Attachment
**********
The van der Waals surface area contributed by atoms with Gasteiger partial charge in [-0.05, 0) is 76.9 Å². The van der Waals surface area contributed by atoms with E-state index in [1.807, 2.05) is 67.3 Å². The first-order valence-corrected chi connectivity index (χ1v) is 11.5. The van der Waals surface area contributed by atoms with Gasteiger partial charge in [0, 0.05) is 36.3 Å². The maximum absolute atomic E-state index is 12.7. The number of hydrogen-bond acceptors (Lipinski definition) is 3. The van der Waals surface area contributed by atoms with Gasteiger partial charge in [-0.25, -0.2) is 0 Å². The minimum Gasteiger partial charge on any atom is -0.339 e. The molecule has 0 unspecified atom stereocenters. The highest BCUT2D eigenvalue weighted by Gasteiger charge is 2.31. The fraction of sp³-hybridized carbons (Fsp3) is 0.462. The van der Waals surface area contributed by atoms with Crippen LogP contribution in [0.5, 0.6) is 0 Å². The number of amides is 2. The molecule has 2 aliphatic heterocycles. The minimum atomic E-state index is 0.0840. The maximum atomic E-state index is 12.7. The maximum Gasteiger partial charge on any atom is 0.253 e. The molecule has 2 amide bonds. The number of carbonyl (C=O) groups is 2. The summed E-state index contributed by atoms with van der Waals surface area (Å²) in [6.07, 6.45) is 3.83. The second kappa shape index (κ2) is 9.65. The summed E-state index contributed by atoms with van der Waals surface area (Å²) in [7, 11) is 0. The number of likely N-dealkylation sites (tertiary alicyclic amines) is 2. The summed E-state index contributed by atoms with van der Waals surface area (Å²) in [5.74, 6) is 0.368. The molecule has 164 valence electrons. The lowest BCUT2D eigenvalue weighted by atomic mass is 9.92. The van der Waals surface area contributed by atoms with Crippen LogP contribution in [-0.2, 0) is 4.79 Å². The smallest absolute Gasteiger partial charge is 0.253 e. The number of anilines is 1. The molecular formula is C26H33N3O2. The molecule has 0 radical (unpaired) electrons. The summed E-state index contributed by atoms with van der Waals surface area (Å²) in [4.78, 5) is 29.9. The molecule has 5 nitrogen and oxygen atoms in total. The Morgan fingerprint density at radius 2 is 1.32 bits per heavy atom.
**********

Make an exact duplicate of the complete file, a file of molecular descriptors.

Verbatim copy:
The van der Waals surface area contributed by atoms with Gasteiger partial charge in [-0.05, 0) is 76.9 Å². The van der Waals surface area contributed by atoms with E-state index in [1.807, 2.05) is 67.3 Å². The first-order valence-corrected chi connectivity index (χ1v) is 11.5. The van der Waals surface area contributed by atoms with Gasteiger partial charge in [0, 0.05) is 36.3 Å². The maximum absolute atomic E-state index is 12.7. The number of hydrogen-bond acceptors (Lipinski definition) is 3. The van der Waals surface area contributed by atoms with Gasteiger partial charge in [-0.25, -0.2) is 0 Å². The minimum Gasteiger partial charge on any atom is -0.339 e. The molecule has 0 unspecified atom stereocenters. The highest BCUT2D eigenvalue weighted by Gasteiger charge is 2.31. The fraction of sp³-hybridized carbons (Fsp3) is 0.462. The van der Waals surface area contributed by atoms with Crippen LogP contribution in [0.5, 0.6) is 0 Å². The number of amides is 2. The molecule has 2 aliphatic heterocycles. The minimum atomic E-state index is 0.0840. The maximum atomic E-state index is 12.7. The maximum Gasteiger partial charge on any atom is 0.253 e. The molecule has 2 amide bonds. The number of carbonyl (C=O) groups is 2. The summed E-state index contributed by atoms with van der Waals surface area (Å²) in [6.07, 6.45) is 3.83. The second kappa shape index (κ2) is 9.65. The summed E-state index contributed by atoms with van der Waals surface area (Å²) in [7, 11) is 0. The number of likely N-dealkylation sites (tertiary alicyclic amines) is 2. The summed E-state index contributed by atoms with van der Waals surface area (Å²) in [5.74, 6) is 0.368. The molecule has 164 valence electrons. The lowest BCUT2D eigenvalue weighted by atomic mass is 9.92. The van der Waals surface area contributed by atoms with Crippen LogP contribution in [-0.2, 0) is 4.79 Å². The smallest absolute Gasteiger partial charge is 0.253 e. The number of anilines is 1. The molecular formula is C26H33N3O2. The molecule has 0 radical (unpaired) electrons. The summed E-state index contributed by atoms with van der Waals surface area (Å²) in [4.78, 5) is 29.9. The molecule has 5 nitrogen and oxygen atoms in total. The Morgan fingerprint density at radius 2 is 1.32 bits per heavy atom.